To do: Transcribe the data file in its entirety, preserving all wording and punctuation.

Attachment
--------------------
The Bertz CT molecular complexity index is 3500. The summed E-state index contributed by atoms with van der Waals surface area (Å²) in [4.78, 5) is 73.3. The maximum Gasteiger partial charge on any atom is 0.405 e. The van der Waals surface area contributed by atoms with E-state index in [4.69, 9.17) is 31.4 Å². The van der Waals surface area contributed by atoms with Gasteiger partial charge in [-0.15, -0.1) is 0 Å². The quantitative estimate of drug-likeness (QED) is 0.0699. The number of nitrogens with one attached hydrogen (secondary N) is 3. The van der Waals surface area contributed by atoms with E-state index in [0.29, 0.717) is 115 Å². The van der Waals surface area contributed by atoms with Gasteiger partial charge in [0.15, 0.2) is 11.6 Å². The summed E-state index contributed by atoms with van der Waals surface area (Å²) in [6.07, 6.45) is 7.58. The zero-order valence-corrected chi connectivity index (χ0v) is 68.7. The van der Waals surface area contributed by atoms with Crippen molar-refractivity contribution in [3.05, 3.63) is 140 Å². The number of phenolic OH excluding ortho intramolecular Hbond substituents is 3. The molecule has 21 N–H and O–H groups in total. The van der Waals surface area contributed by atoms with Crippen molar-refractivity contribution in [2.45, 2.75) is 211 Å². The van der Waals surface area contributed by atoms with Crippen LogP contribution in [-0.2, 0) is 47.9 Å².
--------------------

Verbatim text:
The Bertz CT molecular complexity index is 3500. The summed E-state index contributed by atoms with van der Waals surface area (Å²) in [4.78, 5) is 73.3. The maximum Gasteiger partial charge on any atom is 0.405 e. The van der Waals surface area contributed by atoms with E-state index in [4.69, 9.17) is 31.4 Å². The van der Waals surface area contributed by atoms with Gasteiger partial charge in [-0.15, -0.1) is 0 Å². The quantitative estimate of drug-likeness (QED) is 0.0699. The number of nitrogens with one attached hydrogen (secondary N) is 3. The van der Waals surface area contributed by atoms with E-state index in [0.29, 0.717) is 115 Å². The van der Waals surface area contributed by atoms with Gasteiger partial charge in [0.15, 0.2) is 11.6 Å². The summed E-state index contributed by atoms with van der Waals surface area (Å²) in [6.07, 6.45) is 7.58. The zero-order valence-corrected chi connectivity index (χ0v) is 68.7. The van der Waals surface area contributed by atoms with Crippen molar-refractivity contribution in [3.05, 3.63) is 140 Å². The number of phenolic OH excluding ortho intramolecular Hbond substituents is 3. The molecule has 21 N–H and O–H groups in total. The van der Waals surface area contributed by atoms with Crippen molar-refractivity contribution in [2.45, 2.75) is 211 Å². The van der Waals surface area contributed by atoms with Crippen LogP contribution in [-0.2, 0) is 47.9 Å².